Worlds Most Deprived, 2008


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Characteristics and Causes of Extreme Poverty and Hunger; more at

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Worlds Most Deprived, 2008

  1. 1. The World’s Most Deprived Characteristics and Causes of Extreme Poverty and Hunger
  2. 2. Millennium Development Goals <ul><li>The first MDG: Cut extreme poverty and hunger in half between 1990 and 2015 </li></ul><ul><li>Will the first MDG be met? </li></ul><ul><li>If so, who will move out of poverty and hunger? Who will be left behind? </li></ul>
  3. 3. Where the world’s poor live: Poor living on less than $1 a day 1,248 million poor People in 1990 969 million poor people in 2004 Middle East & North Africa 0% Latin America & the Caribbean 4% Europe & Central Asia 0% Europe & Central Asia 0% Middle East & North Africa 0% Latin America & the Caribbean 5% South Asia 39% South Asia 47% Sub-Saharan Africa 19% Sub-Saharan Africa 31% East Asia & Pacific 38% East Asia & Pacific 17%
  4. 4. Global progress reducing poverty <ul><li>World has achieved considerable progress in </li></ul><ul><li>reducing poverty: </li></ul><ul><li>Population living on less than $1 a day: </li></ul><ul><li>28.7 % in 1990 18.0% in 2004 </li></ul><ul><li>At this rate, MDG poverty target will be met globally by 2015 </li></ul>
  5. 5. Regional progress uneven <ul><li>Reductions in global poverty largely driven by East Asia and the Pacific </li></ul><ul><li>Decline in poverty rates in Sub-Saharan Africa stagnating: </li></ul><ul><li>46.8 % in 1990 41.1 % in 2004 </li></ul>
  6. 6. Looking beneath the $1 a day line Subjacent poor: 75 cents – one dollar 485 million people Medial poor: 50 cents – 75 cents 323 million people Ultra poor: Less than 50 cents 162 million people
  7. 7. Changes in poverty by region & group, 1990 - 2004 Subjacent poor ($0.75 and <$1): 485 million Ultra poor (<$0.50): 162 million Medial poor ($0.50 and <$0.75): 323 million East Asia & Pacific -131 m East Asia & Pacific -138 m East Asia & Pacific -38 m South Asia -27 m South Asia -37 m South Asia 30 m Sub- Saharan Africa 14 m Sub-Saharan Africa 15 m Sub- Saharan Africa 29 m -200 -100 0 100 Change in number of people (millions)
  8. 8. The world’s ultra poor: Where do they live? <ul><li>Three-fourths of the world’s ultra poor live in Sub-Saharan Africa, the only region where ultra poverty predominates </li></ul><ul><li>Most of Asia’s poor live just below the dollar a day line—only a small minority is ultra poor </li></ul>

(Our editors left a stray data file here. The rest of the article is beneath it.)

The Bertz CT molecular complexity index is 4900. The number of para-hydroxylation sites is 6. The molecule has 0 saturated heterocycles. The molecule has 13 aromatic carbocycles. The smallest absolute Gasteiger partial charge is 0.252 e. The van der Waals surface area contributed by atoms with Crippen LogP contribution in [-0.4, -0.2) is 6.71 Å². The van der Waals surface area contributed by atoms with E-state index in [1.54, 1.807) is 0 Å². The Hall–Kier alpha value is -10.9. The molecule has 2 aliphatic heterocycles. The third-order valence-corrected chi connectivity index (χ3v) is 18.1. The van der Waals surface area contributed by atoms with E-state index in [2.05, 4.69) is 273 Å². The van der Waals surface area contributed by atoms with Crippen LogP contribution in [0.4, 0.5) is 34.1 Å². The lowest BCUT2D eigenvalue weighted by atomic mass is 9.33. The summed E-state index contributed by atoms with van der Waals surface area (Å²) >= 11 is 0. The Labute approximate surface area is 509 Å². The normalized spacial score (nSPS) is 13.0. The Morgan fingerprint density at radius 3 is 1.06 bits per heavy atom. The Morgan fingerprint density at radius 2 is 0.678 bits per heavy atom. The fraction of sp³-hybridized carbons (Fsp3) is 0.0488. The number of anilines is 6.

9. 9. Progress in poverty reduction varies by region <ul><li>Between 1990 and 2004: </li></ul><ul><li>East Asia and the Pacific: substantial reduction in poverty in all three groups </li></ul><ul><li>South Asia: subjacent poverty increased, number of ultra poor decreased significantly </li></ul><ul><li>Sub-Saharan Africa: number of poor increased in each category, particularly in ultra poverty </li></ul>
  10. 10. Poverty declined more for the less poor Subjacent Poverty Medial Poverty Ultra Poverty -4.0 -5.1 -1.4 -6 -5 -4 -3 -2 -1 0 Equitable growth Actual decline % decline in poverty: equitable growth vs. actual 1990 - 2004 -3.1 -3.8 -3.6
  11. 11. Progress has been slowest for the poorest <ul><li>Income growth benefited those just below the poverty line most </li></ul><ul><li>Ultra poverty rates decreased less than if </li></ul><ul><li>everyone’s income had grown equally </li></ul><ul><li>East Asia and the Pacific: rapid economic </li></ul><ul><li>growth benefited all groups nearly equally </li></ul><ul><li>Sub-Saharan Africa & South Asia: ultra poor mostly left behind </li></ul>
  12. 12. IFPRI’s Global Hunger Index <ul><li>Innovative tool—measures hunger and undernutrition in developing and transitional countries </li></ul><ul><li>Combines three indicators into one index: </li></ul><ul><ul><ul><li>proportion of people who are calorie deficient </li></ul></ul></ul><ul><ul><ul><li>child underweight prevalence </li></ul></ul></ul><ul><ul><ul><li>child mortality </li></ul></ul></ul>
  13. 13. Global Hunger Index: South Asia made more progress than Sub-Saharan Africa
  14. 14. Findings of Global Hunger Index <ul><li>Hotspots of hunger: </li></ul><ul><li>Sub-Saharan Africa: slow progress in combating hunger, especially in reducing child mortality and undernutrition </li></ul><ul><li>South Asia: large strides in reducing hunger, improving child nutrition, but has highest rate of underweight children in the world </li></ul>
  15. 15. Who are the world’s poorest and hungry? <ul><li>Households in remote rural areas, located furthest from roads, markets, schools, and health services </li></ul><ul><li>Those facing exclusion because of their ethnicity, gender or disability </li></ul><ul><li>People with few assets or education, or access to credit </li></ul>
  16. 16. Why those in ultra poverty stay poor? <ul><li>From poor area or born poor </li></ul><ul><li>Effects of disasters or shocks can persist for years </li></ul><ul><li>Lack of education, labor, assets, and access to credit can create a trap </li></ul><ul><li>Belong to a disadvantaged group </li></ul>
  17. 17. The road ahead <ul><li>“ Business as usual” not sufficient to improve welfare of world’s most deprived </li></ul><ul><li>New and different action required to help those living in extreme poverty and hunger </li></ul>
  18. 18. To help the poorest move out of poverty <ul><li>Improve access to markets and basic services, particularly in remote rural areas </li></ul><ul><li>Provide insurance against health shocks </li></ul><ul><li>Prevent child malnutrition </li></ul><ul><li>Invest in education for those with few assets </li></ul><ul><li>Address exclusion of disadvantaged groups </li></ul>